Largely, the game’s ghost battles won’t be conquered as easily. Here, Ghost Hunter moves to the Ouija Pad, a rather abstract title-based representation of your spiritual showdown. With basic icons used to symbolize your team of up to four associates, ghosts, environmental elements and traps, reading the board won’t become intuitive until after a few confrontations. While it’s not ideal for the impatient, it seems developer Toybox really wanted to capture the uncertainty of being a student approached and drafted by a shadowy, paranormal squad.

Stick with your newfound vocation, and soon you’ll understand the rudiments- which allows each member to draw from their pool of AP points to move and attack specified areas. The tricky thing is that you have to predict the trajectory of each poltergeist, and you have a limited number of turns to subdue spirits before you fail the assignment. Another niggling detail is that Ghost Hunters drops few clues about how you should approach yurei fighting. Without sullying the role-play experience, let’s just say you’ll want to study how traps and lures can be utilized to manipulate any spectral paths.

The age-old role playing convention of having a statistical advantage and dishing out more damage that your receiving is only part of the solution. Sure, you’ll need to periodically accept free battles to neutralize the difference in attacking power against an escalating succession of enemies. But, largely the title shirks the tit-for-tat conflicts of most games, for conflicts that focus on controlling space and mitigating status effects from your otherworld foes. In execution, it’s a pretty big deviation from role-playing tenet and might not sit well with some players.

Aesthetically, Ghost Hunters Daybreak is competent. Backdrops seamlessly blend photographed locations with hand-drawn elements, and the occasional camera pan or tilt keeps the game from feeling like a sequence of still images. Character portraits are especially well done, with both humans and ghosts smoothly animated and expressing sentiment through facial expression or gestures. The title’s soundtrack draws from a cornucopia of styles, with relaxing melodies during friendly conversational and discordant guitar work signaling an upcoming ghost hunting segment. While a few words of voice work are used to flavor conversation, it would be been great to hear entire conversations.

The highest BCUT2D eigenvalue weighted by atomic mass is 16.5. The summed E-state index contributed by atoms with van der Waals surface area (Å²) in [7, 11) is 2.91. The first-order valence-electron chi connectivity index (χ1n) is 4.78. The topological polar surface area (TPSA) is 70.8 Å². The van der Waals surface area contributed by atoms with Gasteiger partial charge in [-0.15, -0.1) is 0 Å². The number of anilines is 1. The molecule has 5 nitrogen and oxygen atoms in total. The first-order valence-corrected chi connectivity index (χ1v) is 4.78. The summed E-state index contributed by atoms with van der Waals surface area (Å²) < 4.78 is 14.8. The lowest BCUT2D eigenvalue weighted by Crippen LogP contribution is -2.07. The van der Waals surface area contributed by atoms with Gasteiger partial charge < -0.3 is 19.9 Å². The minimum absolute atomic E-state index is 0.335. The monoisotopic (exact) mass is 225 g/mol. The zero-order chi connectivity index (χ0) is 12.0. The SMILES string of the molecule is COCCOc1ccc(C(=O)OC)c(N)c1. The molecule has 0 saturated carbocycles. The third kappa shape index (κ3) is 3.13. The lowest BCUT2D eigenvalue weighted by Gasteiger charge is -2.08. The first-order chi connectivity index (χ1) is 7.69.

With the addition of new content layered onto Tokyo Twilight Ghost Hunters unique integration and combat components, Special Gigs might be a tour worth booking. Just know that before embarking that think can be less than intuitive- and battles, which are required for progress, might not appeal to all players. But as visual novel hybrids go, Tokyo Twilight Ghost Hunters Daybreak is distinct. So if you value inventiveness, the title might be worth tracking down and taming.

Tokyo Twilight Ghost Hunters Daybreak: Special Gigs was played on the
PlayStation 4 and PS Vita with review code provided by the publisher.

Tokyo Twilight Ghost Hunters Daybreak: Special Gigs
Platform: 
PlayStation 3, PlayStation 4, PS Vita 
Developer:
Toybox, Inc. 
Publisher:
 Aksys Games
Release date:
September 20th, 2016
Price: 
$39.99 via PSN
Robert Allen :With over 35 years of gaming experience, Robert 'DesertEagle' Allen is Tech-Gaming's resident worrier/warrior who spends his days teaching at three colleges and his nights devoted to JRPGs.